Grace Gelvin Kisinger,
1958, Thomas Nelson & Sons
Lucinda Taylor is 16, blonde, blue-eyed and tall but as a studious, serious girl, she knows she’s not popular and she feels dull and ignored in her hometown of Exeter. Reading a magazine article, she finds inspiration in a story about a girl who transforms the way she acts and how others think of her. Cindy wishes she could do this too, but in a town where everyone’s known her since birth, how can she?
So it’s lucky her dad is transferred to Woodmont, a town just far enough away to make Cindy’s makeover doable. And she pulls it off. She’s cool, she’s mildly indifferent, she’s unenthusiastic – she’s everything a popular girl should be. Fighting her inclination to be friendly and engaged with a group of friendly girls, Cindy instead cozies up to Rose Walsh, a sleek and predatory girl, and falls wildly in infatuation with Malcolm “Mack” Gordon. But are these people, who Lucinda’s identified as the most popular kids at Woodmont, really all that desirable?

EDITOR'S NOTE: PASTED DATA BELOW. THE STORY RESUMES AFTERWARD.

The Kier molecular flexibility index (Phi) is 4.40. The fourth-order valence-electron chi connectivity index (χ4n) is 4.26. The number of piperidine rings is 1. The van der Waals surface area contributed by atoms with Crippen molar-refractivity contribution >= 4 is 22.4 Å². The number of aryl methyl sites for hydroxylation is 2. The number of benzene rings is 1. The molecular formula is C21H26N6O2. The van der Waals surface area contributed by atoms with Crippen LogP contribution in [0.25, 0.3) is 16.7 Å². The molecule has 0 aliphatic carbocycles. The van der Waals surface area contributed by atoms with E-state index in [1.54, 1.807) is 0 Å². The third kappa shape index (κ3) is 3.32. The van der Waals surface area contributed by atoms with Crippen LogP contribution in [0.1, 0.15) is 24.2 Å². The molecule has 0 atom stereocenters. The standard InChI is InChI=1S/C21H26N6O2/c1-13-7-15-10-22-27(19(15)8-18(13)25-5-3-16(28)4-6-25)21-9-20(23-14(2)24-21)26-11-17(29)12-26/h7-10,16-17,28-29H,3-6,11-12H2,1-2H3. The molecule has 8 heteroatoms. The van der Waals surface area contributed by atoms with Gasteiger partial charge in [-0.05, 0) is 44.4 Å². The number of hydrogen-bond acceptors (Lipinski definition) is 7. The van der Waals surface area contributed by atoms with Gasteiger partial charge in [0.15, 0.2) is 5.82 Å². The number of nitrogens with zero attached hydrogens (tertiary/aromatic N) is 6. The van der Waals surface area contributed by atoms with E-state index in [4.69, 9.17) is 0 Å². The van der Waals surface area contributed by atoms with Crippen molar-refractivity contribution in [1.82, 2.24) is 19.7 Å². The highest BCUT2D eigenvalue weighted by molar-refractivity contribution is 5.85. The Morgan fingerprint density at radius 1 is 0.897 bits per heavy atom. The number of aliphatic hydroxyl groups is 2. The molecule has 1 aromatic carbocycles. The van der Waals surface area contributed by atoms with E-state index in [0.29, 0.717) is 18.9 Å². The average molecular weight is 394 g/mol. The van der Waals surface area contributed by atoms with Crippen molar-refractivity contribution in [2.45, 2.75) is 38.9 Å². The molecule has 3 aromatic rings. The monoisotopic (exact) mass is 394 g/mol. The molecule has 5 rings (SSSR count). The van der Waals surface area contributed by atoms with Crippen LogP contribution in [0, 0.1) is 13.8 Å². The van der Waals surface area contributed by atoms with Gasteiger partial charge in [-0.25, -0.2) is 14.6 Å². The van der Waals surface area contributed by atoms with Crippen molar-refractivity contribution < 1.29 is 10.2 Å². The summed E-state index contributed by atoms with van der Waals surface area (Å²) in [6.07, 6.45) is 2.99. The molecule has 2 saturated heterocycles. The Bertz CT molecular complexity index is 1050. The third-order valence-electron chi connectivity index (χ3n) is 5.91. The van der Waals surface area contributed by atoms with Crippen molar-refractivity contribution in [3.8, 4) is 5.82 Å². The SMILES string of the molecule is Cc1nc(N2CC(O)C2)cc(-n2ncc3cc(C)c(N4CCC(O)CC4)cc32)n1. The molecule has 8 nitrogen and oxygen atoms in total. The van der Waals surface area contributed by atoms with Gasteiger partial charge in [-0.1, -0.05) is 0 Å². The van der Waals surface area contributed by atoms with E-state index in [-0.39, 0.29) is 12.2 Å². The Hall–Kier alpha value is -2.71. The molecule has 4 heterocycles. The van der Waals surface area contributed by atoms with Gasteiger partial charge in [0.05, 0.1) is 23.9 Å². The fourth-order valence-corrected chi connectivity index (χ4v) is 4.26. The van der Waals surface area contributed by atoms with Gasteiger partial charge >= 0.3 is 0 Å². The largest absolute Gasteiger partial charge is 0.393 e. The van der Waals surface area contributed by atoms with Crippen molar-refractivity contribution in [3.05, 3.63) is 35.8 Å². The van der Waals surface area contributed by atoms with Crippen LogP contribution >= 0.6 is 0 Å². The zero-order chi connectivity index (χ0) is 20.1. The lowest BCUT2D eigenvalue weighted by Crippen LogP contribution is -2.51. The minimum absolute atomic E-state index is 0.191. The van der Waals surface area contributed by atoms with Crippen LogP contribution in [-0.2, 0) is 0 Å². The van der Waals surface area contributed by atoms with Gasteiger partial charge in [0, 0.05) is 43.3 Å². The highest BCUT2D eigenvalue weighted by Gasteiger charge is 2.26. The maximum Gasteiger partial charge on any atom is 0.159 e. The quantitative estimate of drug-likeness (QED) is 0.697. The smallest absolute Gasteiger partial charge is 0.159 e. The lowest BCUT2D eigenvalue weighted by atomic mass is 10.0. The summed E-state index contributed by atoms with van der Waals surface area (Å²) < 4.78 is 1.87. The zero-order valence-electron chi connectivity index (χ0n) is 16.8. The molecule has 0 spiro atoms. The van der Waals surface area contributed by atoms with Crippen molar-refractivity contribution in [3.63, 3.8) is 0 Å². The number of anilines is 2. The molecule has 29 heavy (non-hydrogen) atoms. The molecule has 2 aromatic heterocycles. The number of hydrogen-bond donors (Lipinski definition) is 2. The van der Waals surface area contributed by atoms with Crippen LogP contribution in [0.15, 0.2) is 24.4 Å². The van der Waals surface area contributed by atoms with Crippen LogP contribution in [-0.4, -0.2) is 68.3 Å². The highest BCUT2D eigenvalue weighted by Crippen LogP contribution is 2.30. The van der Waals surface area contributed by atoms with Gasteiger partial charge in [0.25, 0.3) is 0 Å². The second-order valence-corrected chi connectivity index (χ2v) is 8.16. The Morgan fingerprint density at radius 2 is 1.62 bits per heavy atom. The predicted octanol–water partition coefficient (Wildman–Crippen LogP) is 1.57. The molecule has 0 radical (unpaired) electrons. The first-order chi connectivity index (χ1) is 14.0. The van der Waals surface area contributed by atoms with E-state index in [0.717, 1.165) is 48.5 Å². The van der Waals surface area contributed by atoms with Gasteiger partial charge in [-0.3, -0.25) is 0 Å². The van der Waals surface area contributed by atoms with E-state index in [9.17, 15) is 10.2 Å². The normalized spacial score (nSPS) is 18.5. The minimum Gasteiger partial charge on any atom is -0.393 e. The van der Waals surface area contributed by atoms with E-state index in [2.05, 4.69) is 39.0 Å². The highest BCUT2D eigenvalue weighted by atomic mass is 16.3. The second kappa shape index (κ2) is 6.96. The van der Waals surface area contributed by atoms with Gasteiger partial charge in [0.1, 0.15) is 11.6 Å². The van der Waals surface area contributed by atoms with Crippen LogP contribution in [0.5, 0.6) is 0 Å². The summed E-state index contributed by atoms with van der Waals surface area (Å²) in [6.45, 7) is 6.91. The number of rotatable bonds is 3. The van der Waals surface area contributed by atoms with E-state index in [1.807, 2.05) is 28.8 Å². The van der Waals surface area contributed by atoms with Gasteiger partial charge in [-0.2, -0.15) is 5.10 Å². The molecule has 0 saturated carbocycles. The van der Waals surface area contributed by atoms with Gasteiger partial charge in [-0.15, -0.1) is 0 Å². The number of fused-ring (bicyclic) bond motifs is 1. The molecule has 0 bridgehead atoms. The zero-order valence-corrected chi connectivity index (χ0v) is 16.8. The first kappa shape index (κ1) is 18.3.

I’m a sucker for a teen novel about trying to remake yourself. Lucinda’s likeable, the pace is good, and the resolution is satisfying. One major flaw – Lucinda’s identification of Rose and Mack as popular kids is never seriously discussed. Rose, in particular, seems less popular than infamous. Is Lucinda’s perception accurate?
il. Barbara Fox (cover)
1958, Scholastic Book Services
Author’s other books
The Enchanted Summer (1956)
More Than Glamour (1958)
Bittersweet Autumn (1960)
Too Late Tomorrow (1962)
Kirkus review of The New Lucinda
A blog with a review of More Than Glamour
Kirkus review of The Enchanted Summer
Kirkus review of More Than Glamour
Kirkus review of Bittersweet Autumn
Kirkus review of Too Late Tomorrow